While heavy machinery is certainly not the easiest thing to steal, successful thefts can pay large dividends if the thief is able to resell the equipment before authorities can catch up to the trail. Once assets and money change hands, a host of other problems can be associated with getting the equipment back. These valuable investments can lead to operational downtime and financial costs that can take a long time to recoup. The total deficits from construction equipment theft per year amount to between $300 million and $1 billion lost, according to ForConstructionPros. Associated costs can include project delays, equipment replacements and rush orders, and increases in insurance premiums.
Keeping track of equipment is an important component of theft prevention and avoiding potential damages to production, profit margins and industry reputation, as well as protection from liabilities resulting from unauthorized use of machinery. Equipment monitors can prove helpful in this eventuality, as they can be used to track equipment that has been stolen from the worksite or observe if the equipment was used during off-hours to some other, potentially negative purpose. In most operations, the equipment is simply shut down and locked overnight, but a determined thief or a disgruntled employee could access and swipe industrial assets or use them for some unauthorized purpose. Remote equipment monitoring solutions track a machine's usage and can easily be used to identify outliers.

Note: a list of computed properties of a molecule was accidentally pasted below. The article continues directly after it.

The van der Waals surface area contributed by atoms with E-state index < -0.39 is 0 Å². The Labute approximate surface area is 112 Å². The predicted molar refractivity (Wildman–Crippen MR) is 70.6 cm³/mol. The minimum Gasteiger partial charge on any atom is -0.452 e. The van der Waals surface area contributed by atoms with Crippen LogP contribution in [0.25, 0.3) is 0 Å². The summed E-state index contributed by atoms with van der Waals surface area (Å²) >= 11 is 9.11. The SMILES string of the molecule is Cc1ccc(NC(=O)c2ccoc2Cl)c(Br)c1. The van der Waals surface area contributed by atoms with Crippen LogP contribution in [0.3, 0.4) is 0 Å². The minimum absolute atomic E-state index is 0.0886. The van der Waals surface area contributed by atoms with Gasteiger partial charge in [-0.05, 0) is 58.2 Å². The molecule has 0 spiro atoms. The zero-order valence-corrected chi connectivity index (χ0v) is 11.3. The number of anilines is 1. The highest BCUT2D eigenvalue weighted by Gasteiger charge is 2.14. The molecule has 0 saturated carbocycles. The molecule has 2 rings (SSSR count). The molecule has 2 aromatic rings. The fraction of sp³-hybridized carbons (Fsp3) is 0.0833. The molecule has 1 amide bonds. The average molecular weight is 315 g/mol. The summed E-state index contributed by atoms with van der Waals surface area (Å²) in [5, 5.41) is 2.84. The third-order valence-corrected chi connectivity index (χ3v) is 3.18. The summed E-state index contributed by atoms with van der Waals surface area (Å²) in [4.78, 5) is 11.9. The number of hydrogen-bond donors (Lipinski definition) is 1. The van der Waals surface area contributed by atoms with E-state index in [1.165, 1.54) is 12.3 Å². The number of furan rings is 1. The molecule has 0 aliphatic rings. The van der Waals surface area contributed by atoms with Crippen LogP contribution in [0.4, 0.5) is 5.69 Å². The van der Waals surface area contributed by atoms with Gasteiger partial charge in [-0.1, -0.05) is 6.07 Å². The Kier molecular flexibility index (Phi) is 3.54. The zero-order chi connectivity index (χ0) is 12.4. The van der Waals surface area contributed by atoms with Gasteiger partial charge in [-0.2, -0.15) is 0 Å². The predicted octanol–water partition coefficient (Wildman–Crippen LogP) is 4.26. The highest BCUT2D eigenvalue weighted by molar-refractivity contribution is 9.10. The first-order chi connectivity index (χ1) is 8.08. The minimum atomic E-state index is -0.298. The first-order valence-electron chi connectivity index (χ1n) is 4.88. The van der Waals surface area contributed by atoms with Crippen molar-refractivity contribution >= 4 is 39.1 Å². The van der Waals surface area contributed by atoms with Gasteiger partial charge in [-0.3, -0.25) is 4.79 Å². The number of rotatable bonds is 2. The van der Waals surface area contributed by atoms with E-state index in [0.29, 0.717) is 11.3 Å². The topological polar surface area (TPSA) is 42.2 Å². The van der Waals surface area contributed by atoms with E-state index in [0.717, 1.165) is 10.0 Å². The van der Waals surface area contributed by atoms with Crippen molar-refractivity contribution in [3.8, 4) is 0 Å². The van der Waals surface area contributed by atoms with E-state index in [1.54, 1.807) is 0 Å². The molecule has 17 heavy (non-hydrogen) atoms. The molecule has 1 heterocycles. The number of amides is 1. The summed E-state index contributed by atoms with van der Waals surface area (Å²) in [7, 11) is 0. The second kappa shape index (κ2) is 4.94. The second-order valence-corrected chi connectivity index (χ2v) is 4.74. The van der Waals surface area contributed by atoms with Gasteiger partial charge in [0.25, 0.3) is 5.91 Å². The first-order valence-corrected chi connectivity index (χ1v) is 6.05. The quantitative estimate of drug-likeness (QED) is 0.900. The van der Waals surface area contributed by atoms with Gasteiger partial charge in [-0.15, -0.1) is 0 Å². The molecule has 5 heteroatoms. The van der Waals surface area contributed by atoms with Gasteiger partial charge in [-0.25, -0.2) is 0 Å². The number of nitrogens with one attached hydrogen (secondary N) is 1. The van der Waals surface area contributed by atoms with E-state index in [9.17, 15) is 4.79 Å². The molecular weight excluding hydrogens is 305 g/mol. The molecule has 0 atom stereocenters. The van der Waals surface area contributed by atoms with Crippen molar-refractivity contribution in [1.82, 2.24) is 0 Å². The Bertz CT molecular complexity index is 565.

Remote monitors and anti-theft devices are crucial to protecting heavy machinery at rail sites, according to Rail Engineering News. In remote sites and during time-sensitive building projects, the cost of transporting new machinery quickly can eat into profits and decrease the amount of resources available for investment in other areas. While curtailing theft or unauthorized use is not the main benefit of equipment monitoring systems, it can certainly be valuable insurance against a potentially costly occurrence.